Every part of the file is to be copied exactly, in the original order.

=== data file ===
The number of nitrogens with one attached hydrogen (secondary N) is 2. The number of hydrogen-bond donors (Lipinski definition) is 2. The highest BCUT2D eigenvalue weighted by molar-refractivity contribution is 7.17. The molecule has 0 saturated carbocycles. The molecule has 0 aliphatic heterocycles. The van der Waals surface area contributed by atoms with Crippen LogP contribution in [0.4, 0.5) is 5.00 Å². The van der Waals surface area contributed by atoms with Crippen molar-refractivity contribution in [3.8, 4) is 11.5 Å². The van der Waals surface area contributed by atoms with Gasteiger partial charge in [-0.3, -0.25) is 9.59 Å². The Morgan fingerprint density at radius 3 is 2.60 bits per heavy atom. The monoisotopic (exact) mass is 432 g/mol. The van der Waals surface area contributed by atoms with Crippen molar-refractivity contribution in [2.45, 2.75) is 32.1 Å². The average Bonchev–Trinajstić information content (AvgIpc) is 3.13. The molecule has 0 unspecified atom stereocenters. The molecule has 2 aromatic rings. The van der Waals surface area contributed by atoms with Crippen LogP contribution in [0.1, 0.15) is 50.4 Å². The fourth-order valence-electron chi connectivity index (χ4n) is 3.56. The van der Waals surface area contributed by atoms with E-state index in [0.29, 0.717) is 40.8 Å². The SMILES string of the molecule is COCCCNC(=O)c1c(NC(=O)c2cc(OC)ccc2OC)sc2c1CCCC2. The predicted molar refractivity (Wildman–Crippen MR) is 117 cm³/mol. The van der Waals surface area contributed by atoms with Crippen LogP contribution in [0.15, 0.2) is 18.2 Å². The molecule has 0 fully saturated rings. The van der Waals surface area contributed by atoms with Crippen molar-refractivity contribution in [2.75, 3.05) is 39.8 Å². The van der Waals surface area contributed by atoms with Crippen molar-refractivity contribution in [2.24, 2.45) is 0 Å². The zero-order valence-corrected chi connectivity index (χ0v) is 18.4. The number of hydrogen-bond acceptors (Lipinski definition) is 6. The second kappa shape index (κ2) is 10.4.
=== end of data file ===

The number of nitrogens with one attached hydrogen (secondary N) is 2. The number of hydrogen-bond donors (Lipinski definition) is 2. The highest BCUT2D eigenvalue weighted by molar-refractivity contribution is 7.17. The molecule has 0 saturated carbocycles. The molecule has 0 aliphatic heterocycles. The van der Waals surface area contributed by atoms with Crippen LogP contribution in [0.4, 0.5) is 5.00 Å². The van der Waals surface area contributed by atoms with Crippen molar-refractivity contribution in [3.8, 4) is 11.5 Å². The van der Waals surface area contributed by atoms with Gasteiger partial charge in [-0.3, -0.25) is 9.59 Å². The Morgan fingerprint density at radius 3 is 2.60 bits per heavy atom. The monoisotopic (exact) mass is 432 g/mol. The van der Waals surface area contributed by atoms with Crippen molar-refractivity contribution in [2.45, 2.75) is 32.1 Å². The average Bonchev–Trinajstić information content (AvgIpc) is 3.13. The molecule has 0 unspecified atom stereocenters. The molecule has 2 aromatic rings. The van der Waals surface area contributed by atoms with Crippen LogP contribution in [0.1, 0.15) is 50.4 Å². The fourth-order valence-electron chi connectivity index (χ4n) is 3.56. The van der Waals surface area contributed by atoms with E-state index in [0.29, 0.717) is 40.8 Å². The SMILES string of the molecule is COCCCNC(=O)c1c(NC(=O)c2cc(OC)ccc2OC)sc2c1CCCC2. The predicted molar refractivity (Wildman–Crippen MR) is 117 cm³/mol. The van der Waals surface area contributed by atoms with Crippen LogP contribution in [0.15, 0.2) is 18.2 Å². The molecule has 0 fully saturated rings. The van der Waals surface area contributed by atoms with Crippen molar-refractivity contribution in [2.75, 3.05) is 39.8 Å². The van der Waals surface area contributed by atoms with Crippen molar-refractivity contribution in [2.24, 2.45) is 0 Å². The zero-order valence-corrected chi connectivity index (χ0v) is 18.4. The number of hydrogen-bond acceptors (Lipinski definition) is 6. The second kappa shape index (κ2) is 10.4.